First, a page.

DoubleBand Films’ third installment of their William Crawley trilogy for BBC NI, ‘Losing our Religion’, sees the presenter asking if religion has a future in Northern Ireland.
Crawley will travel Northern Ireland to explore the relevance of religious ideas and practices in the lives of both believers and non-believers and look at what role religion has to play in the lives of people in Northern Ireland nowadays, he will also reveal the changing role of religion in his own life.
’Losing Our Religion’ is the third in a trilogy of documentaries made for BBC Northern Ireland by DoubleBand Films in which Crawley makes a personal journey into aspects of life. The first of these, ‘Sorry for Your Trouble’, examined our attitudes to death and dying. The second, ‘Dying for A Drink’, looked at society’s relationship with alcohol. In both documentaries, William also made a personal exploration into his own and his family’s story.
‘Losing our Religion’ is produced by Leo na Coulter and directed by Brian Henry Martin. David Baker and Michael Quinn were the cinematographers of the project which was edited by Nick Emerson. The executive producers involved were Michael Hewitt and Dermot Lavery.
‘Losing Our Religion’ seeks to make a similar investigation into our society’s relationship with religion, and, on the way, William reveals part of his own experience of faith and the church in his former role as teenage preacher. William Crawley says: “In some ways, my story is a very typical one. More and more people in Northern Ireland are rethinking re-imagining their understanding of faith and the traditional, organised houses of faith. That’s not always a journey away from God; it is often an expedition into new ways of speaking about God and new ways of following the religious path.“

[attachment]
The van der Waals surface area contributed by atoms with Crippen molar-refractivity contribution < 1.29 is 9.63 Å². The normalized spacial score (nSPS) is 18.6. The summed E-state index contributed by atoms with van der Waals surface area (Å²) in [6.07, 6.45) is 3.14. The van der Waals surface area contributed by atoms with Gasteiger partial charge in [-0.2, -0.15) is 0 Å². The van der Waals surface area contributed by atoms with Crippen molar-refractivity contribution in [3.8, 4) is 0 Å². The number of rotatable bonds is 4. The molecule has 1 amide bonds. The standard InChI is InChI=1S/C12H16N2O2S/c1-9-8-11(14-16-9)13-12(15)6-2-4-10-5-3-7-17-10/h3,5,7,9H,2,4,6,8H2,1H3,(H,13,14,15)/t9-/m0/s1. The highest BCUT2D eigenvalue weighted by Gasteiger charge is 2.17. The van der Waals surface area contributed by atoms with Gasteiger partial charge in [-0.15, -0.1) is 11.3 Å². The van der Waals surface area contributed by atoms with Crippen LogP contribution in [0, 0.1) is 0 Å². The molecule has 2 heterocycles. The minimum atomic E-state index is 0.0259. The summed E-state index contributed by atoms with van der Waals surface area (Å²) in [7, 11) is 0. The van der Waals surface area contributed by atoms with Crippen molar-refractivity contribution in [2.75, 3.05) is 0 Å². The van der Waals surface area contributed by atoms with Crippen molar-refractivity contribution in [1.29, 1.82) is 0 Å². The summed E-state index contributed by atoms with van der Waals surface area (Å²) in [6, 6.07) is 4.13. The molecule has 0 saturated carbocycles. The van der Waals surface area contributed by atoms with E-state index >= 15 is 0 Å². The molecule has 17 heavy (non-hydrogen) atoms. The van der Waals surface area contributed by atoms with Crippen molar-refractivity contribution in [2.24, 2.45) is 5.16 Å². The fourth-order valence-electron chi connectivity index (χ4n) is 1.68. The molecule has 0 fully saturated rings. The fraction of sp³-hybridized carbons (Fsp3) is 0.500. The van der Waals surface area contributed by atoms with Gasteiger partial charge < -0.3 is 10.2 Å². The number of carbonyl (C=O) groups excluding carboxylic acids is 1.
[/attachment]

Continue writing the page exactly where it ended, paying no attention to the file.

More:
Director Brian Henry Martin from DoubleBand Films says: “We wanted to explore the future of religion in Northern Ireland, the role that churches play in a modern society and the role of faith in all our lives. William Crawley is our perfect guide on this journey, having been a non-believer, a convert, a preacher and now a questioner. It was very exciting to make the fi lm with him because as well as exploring religious life in Northern Ireland; we were following William refl ecting on his own spiritual journey. In making Losing Our Religion, we wanted the programme to appeal to everyone – believers and non-believers – and we hope it will be a real conversation-starter.”
‘Losing Our Religion’ will broadcast on BBC One Northern Ireland on Monday, October 12, at 9.00pm.